We investigate the representation of signals defined on triangle meshes using linearly interpolated vertex attributes. Compared to texture mapping, storing data only at vertices yields significantly lower memory overhead and less expensive runtime reconstruction. However, standard approaches to determine vertex values such as point sampling (a) or averaging triangle samples (b) lead to suboptimal approximations. We discuss how an optimal solution can be efficiently calculated using continuous least-squares (c); compare to ground truth per-pixel rendering (d). In addition, we propose a regularization term that allows us to minimize gradient discontinuities and mach banding artifacts while staying close to the optimum. Our method has been integrated in a game production lighting tool and we present examples of representing signals such as ambient occlusion and precomputed radiance transfer in real game scenes, where vertex baking was used to free up resources for other game components.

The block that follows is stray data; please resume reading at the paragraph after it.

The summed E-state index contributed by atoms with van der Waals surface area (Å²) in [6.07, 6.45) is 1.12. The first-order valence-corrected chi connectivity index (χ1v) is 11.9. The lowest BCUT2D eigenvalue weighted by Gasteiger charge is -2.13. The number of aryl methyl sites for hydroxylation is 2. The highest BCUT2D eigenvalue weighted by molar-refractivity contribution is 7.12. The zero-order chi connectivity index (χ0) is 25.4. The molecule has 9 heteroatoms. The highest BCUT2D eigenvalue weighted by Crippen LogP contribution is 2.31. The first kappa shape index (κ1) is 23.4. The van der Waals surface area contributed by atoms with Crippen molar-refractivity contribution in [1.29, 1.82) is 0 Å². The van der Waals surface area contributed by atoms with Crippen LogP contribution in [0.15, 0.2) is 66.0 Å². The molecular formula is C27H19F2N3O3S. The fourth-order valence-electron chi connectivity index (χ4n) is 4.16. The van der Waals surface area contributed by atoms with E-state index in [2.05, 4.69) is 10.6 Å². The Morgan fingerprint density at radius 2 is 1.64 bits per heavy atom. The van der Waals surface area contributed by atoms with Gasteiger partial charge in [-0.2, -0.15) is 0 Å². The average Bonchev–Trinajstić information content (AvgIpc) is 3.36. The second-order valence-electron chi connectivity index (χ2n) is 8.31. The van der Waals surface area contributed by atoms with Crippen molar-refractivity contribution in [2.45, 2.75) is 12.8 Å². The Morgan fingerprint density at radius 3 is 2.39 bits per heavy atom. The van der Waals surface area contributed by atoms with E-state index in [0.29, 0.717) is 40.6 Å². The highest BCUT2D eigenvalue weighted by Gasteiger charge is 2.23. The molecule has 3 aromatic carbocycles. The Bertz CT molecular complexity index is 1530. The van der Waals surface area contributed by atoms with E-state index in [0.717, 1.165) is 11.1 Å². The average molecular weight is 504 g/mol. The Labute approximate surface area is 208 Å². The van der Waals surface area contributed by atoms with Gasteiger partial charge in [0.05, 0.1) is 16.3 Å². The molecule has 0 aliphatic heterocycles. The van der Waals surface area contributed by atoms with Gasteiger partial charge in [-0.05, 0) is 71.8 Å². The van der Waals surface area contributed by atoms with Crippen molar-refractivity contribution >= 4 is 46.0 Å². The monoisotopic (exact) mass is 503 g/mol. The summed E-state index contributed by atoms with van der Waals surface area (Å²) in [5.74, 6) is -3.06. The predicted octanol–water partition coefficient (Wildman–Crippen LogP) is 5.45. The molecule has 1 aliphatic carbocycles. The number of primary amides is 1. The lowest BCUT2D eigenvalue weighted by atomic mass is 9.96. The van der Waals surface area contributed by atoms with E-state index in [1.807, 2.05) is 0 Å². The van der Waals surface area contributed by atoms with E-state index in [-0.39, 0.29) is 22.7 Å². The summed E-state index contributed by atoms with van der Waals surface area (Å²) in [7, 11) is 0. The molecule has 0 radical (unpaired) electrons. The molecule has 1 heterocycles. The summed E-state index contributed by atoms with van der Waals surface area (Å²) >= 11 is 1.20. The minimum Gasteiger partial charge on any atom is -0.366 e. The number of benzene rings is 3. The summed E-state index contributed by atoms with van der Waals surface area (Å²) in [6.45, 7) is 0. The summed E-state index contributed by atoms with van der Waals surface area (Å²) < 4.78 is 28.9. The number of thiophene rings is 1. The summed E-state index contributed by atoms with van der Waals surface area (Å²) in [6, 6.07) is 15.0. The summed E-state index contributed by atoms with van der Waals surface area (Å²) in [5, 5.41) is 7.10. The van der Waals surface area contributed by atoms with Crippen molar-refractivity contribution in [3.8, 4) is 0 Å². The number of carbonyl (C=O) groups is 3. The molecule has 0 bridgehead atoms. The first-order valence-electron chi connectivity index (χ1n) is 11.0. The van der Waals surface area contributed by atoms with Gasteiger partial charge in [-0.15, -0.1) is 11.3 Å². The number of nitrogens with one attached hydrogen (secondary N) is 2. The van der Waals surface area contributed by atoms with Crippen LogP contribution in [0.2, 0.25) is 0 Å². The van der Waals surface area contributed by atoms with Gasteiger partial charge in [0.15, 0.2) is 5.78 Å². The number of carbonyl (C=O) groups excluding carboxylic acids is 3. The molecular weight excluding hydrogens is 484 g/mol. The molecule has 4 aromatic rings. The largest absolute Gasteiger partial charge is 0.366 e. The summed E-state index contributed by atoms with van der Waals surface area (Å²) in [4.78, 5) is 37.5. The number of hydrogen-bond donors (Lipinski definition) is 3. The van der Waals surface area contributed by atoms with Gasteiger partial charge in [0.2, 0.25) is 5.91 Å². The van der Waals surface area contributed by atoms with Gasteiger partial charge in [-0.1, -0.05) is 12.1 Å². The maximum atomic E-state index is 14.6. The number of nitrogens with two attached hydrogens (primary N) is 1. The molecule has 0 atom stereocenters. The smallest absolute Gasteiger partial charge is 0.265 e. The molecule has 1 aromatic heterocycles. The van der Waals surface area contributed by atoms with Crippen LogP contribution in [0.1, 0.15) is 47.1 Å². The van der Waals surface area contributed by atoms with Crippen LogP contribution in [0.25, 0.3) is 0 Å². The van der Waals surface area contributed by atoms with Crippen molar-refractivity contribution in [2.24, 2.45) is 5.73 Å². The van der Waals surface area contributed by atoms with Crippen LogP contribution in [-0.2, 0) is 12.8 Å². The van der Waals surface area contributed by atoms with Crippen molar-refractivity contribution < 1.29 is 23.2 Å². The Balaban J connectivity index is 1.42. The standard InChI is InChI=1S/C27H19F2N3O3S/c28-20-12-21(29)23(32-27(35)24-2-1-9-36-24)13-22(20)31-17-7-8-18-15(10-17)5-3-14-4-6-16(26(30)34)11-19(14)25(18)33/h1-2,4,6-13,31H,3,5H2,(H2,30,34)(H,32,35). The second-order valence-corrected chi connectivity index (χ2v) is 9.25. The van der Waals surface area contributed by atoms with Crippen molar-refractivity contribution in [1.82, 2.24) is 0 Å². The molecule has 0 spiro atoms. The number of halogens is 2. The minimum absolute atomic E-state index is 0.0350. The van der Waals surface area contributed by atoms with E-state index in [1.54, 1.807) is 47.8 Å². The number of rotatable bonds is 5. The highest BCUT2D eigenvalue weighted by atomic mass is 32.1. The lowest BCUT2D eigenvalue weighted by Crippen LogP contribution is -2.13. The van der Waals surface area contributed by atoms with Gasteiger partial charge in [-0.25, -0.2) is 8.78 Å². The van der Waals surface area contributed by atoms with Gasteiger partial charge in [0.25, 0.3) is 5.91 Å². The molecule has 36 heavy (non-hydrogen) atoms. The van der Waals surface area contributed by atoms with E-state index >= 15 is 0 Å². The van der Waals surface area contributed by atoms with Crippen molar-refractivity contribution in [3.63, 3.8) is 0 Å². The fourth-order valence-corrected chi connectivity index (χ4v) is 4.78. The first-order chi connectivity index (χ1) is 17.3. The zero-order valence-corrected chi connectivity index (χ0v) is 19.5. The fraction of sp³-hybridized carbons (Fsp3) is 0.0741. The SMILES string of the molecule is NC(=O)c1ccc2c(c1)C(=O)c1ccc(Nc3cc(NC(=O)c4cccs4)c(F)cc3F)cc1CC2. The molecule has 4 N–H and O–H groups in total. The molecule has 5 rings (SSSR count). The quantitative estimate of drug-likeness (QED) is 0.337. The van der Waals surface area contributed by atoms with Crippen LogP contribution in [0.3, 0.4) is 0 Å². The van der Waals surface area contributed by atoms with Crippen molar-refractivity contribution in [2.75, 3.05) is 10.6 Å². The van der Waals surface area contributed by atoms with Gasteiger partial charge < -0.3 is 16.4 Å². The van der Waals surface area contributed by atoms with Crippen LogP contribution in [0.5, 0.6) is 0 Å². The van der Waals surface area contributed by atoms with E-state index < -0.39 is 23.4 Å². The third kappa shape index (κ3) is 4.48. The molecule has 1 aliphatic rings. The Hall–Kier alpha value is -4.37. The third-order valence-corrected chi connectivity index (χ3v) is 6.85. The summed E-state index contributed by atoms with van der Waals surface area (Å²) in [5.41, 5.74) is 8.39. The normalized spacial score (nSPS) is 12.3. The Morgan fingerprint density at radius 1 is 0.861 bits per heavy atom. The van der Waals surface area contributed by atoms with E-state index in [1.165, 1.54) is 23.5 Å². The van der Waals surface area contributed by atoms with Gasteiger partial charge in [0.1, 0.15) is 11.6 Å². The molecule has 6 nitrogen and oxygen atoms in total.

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We thank the anonymous reviewers for their feedback and helpful comments. Many thanks to Jeff Grills, Robert Kovach and Tony Bratton for help with integration in production tools and Peter Shirley for careful proofreading.